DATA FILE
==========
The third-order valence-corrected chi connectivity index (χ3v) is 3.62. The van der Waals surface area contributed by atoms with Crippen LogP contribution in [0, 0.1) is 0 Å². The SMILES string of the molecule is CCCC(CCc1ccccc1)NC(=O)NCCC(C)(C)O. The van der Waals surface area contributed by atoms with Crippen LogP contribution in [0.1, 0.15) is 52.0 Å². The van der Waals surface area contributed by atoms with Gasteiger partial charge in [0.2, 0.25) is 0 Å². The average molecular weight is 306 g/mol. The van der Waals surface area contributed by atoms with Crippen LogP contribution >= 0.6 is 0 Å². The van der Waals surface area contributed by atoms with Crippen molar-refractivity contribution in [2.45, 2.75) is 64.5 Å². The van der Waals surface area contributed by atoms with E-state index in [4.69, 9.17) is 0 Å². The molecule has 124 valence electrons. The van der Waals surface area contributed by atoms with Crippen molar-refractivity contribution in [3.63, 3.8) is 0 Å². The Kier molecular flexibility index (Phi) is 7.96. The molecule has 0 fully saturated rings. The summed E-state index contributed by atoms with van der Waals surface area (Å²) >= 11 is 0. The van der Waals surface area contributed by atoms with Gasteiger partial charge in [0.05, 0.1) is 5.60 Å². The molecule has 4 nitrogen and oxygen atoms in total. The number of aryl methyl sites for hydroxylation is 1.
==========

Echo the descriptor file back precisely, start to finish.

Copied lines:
The third-order valence-corrected chi connectivity index (χ3v) is 3.62. The van der Waals surface area contributed by atoms with Crippen LogP contribution in [0, 0.1) is 0 Å². The SMILES string of the molecule is CCCC(CCc1ccccc1)NC(=O)NCCC(C)(C)O. The van der Waals surface area contributed by atoms with Crippen LogP contribution in [0.1, 0.15) is 52.0 Å². The van der Waals surface area contributed by atoms with Gasteiger partial charge in [0.2, 0.25) is 0 Å². The average molecular weight is 306 g/mol. The van der Waals surface area contributed by atoms with Crippen LogP contribution >= 0.6 is 0 Å². The van der Waals surface area contributed by atoms with Crippen molar-refractivity contribution in [2.45, 2.75) is 64.5 Å². The van der Waals surface area contributed by atoms with E-state index in [4.69, 9.17) is 0 Å². The molecule has 124 valence electrons. The van der Waals surface area contributed by atoms with Crippen molar-refractivity contribution in [3.63, 3.8) is 0 Å². The Kier molecular flexibility index (Phi) is 7.96. The molecule has 0 fully saturated rings. The summed E-state index contributed by atoms with van der Waals surface area (Å²) >= 11 is 0. The van der Waals surface area contributed by atoms with Gasteiger partial charge in [0.05, 0.1) is 5.60 Å². The molecule has 4 nitrogen and oxygen atoms in total. The number of aryl methyl sites for hydroxylation is 1.